The small town rises on a rock, in a panoramic position overlooking the Biferno Valley, in an area where the Samnites already had their settlement 3000 years ago, as shown by remains of megalithic walls near the castle.
In nearby Rocca Aspromonte, presently a frazione of Castropignano, many important archeological pieces were found, such as a statue of goddess Minerva now kept in the Museum of Vienna, discovered in 1770. An ethimology of the name says that Castropignano derives from "Castrum expugnatum" and identifies it with the Samnite Palombino destroyed by the Romans in the third century AD.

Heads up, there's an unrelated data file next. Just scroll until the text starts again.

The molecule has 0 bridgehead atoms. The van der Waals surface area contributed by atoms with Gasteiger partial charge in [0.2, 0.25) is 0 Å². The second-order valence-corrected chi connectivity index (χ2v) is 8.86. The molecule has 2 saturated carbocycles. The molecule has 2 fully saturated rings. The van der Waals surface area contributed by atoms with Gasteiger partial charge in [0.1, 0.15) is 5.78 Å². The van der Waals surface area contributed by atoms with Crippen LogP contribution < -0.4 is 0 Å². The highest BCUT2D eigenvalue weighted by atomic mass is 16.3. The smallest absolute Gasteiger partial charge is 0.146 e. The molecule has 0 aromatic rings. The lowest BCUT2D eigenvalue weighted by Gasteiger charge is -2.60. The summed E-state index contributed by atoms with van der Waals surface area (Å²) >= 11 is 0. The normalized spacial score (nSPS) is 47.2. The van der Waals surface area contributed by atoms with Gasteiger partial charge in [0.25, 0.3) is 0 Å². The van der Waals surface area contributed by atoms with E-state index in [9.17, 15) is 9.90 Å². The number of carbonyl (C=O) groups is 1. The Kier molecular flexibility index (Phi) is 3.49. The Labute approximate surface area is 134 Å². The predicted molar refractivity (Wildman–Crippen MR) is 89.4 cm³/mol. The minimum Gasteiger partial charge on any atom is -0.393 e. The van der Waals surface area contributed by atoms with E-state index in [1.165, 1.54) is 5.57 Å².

In the Middle Ages the town was included in the County of Molise, then in 1345 the Norman D'Evoli family obtained the fiefdom, and kept it until the abolition of feudalism. The economy, based for centuries on agriculture and the movement of shepherds to Apulia along the nearby tratturo, fell into a deep crisis in the late 19th century, and the consequent emigration left the countryside abandoned.